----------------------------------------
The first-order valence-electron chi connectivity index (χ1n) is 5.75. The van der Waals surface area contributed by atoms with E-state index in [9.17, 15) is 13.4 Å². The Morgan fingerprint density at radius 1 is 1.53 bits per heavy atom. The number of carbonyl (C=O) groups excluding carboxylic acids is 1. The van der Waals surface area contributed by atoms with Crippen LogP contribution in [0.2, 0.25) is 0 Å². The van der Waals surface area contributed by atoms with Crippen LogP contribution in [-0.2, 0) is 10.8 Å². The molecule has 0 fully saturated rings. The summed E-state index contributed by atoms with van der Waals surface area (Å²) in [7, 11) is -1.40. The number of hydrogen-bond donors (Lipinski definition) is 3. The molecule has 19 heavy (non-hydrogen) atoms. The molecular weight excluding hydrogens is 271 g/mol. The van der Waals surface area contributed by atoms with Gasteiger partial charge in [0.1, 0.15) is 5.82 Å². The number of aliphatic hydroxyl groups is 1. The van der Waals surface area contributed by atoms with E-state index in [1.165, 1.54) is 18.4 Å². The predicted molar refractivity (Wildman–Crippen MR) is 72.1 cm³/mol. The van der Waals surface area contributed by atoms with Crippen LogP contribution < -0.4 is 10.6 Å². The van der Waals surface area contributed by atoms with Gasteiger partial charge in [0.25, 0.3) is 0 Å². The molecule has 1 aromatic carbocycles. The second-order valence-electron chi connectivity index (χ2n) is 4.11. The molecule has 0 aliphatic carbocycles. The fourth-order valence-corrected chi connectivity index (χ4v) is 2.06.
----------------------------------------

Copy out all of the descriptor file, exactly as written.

The first-order valence-electron chi connectivity index (χ1n) is 5.75. The van der Waals surface area contributed by atoms with E-state index in [9.17, 15) is 13.4 Å². The Morgan fingerprint density at radius 1 is 1.53 bits per heavy atom. The number of carbonyl (C=O) groups excluding carboxylic acids is 1. The van der Waals surface area contributed by atoms with Crippen LogP contribution in [0.2, 0.25) is 0 Å². The van der Waals surface area contributed by atoms with Crippen LogP contribution in [-0.2, 0) is 10.8 Å². The molecule has 0 fully saturated rings. The summed E-state index contributed by atoms with van der Waals surface area (Å²) in [7, 11) is -1.40. The number of hydrogen-bond donors (Lipinski definition) is 3. The molecule has 19 heavy (non-hydrogen) atoms. The molecular weight excluding hydrogens is 271 g/mol. The van der Waals surface area contributed by atoms with Gasteiger partial charge in [0.1, 0.15) is 5.82 Å². The number of aliphatic hydroxyl groups is 1. The van der Waals surface area contributed by atoms with E-state index in [1.165, 1.54) is 18.4 Å². The predicted molar refractivity (Wildman–Crippen MR) is 72.1 cm³/mol. The van der Waals surface area contributed by atoms with Crippen LogP contribution < -0.4 is 10.6 Å². The van der Waals surface area contributed by atoms with Gasteiger partial charge in [0.25, 0.3) is 0 Å². The molecule has 1 aromatic carbocycles. The second-order valence-electron chi connectivity index (χ2n) is 4.11. The molecule has 0 aliphatic carbocycles. The fourth-order valence-corrected chi connectivity index (χ4v) is 2.06.